It snowed for a few minutes just now. The sky is dark and it may snow again. It would be funny (haha) if the snow came down and blanketed the earth so late in the winter.
I was just thinking to myself yesterday or the day before that the tide has turned and now the temperatures are rising. I think it was 11°C when I was thinking that. For those on the Fahrenheit scale, that is 52°F.
Here in Edinburgh, 56° north of the equator, every beam of sunlight is welcome. The authorities are so worried about the lack of sunlight that they are thinking about adding Vitamin D to food. Rates of some diseases that are thought to be exacerbated by a lack of vitamin D are higher in Scotland than in England.
Vitamin D – Prohormone
Vitamin D is a group of fat-soluble secosteroids. In humans, vitamin D is unique both because it functions as a prohormone and because the body can synthesize it (as vitamin D3) when sun exposure is adequate (hence its nickname, the “sunshine vitamin”).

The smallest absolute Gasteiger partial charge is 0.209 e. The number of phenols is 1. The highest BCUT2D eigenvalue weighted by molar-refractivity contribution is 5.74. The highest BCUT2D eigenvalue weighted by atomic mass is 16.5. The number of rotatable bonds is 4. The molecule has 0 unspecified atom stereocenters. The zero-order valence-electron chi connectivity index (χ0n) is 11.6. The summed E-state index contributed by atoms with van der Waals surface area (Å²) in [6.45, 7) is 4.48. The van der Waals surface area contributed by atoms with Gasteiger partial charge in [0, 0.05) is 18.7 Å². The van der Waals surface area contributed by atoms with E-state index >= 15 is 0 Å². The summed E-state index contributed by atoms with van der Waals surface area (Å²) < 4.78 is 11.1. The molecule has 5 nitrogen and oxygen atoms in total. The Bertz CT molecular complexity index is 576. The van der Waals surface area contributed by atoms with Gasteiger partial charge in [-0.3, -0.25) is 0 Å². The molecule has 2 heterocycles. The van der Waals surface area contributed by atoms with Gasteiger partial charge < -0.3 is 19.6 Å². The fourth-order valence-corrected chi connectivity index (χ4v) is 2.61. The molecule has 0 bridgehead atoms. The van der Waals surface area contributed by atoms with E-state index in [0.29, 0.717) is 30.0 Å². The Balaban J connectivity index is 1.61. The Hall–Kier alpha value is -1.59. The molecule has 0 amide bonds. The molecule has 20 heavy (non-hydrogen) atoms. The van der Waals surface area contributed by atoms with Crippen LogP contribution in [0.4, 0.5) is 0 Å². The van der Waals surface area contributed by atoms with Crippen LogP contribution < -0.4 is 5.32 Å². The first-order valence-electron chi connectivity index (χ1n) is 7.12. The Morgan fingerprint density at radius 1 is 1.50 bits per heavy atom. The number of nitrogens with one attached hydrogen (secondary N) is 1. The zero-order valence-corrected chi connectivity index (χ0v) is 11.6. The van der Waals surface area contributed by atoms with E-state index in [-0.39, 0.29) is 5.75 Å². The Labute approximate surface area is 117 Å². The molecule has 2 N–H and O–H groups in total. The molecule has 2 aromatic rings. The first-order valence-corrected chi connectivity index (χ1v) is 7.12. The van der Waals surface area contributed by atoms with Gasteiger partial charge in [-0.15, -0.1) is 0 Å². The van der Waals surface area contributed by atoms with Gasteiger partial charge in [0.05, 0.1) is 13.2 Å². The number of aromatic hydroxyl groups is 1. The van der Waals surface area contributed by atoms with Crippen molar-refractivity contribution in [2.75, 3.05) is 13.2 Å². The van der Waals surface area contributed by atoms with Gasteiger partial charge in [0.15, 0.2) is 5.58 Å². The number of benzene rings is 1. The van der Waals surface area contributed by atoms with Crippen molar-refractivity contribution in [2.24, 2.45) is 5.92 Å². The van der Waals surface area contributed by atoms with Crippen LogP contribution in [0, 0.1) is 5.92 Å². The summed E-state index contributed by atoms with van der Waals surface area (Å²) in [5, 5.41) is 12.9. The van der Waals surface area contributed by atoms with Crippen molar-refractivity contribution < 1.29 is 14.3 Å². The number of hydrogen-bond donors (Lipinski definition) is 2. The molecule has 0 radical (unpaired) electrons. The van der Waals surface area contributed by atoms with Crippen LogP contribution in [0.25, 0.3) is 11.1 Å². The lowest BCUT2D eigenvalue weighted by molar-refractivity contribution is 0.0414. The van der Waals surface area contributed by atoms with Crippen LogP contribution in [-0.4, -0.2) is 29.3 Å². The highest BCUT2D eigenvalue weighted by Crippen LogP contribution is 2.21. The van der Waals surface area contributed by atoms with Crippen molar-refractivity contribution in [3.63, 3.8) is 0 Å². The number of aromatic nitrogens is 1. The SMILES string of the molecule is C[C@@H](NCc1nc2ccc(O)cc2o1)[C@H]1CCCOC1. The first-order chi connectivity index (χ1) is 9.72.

When we look at what a prohormone is, we can get a better idea of why vitamin D is important in the body.
A prohormone is a substance that is a precursor to a hormone, usually having minimal hormonal effect by itself. The primary function of a prohormone is to enhance the strength of the hormone that already occurs in the body.
[The quotes are from Wikipedia]
On Being A Nomad
Having lived and traveled in various places, I sometimes think that by moving I am keeping one step ahead of whatever the prevalent problem is in the region in which I am located.
It might be radon radiation escaping from the ground rock. It might be insect-borne diseases. It might be lack of selenium in the earth. It might be lack of sunlight.
It is a powerful argument for being a nomad, don’t you think?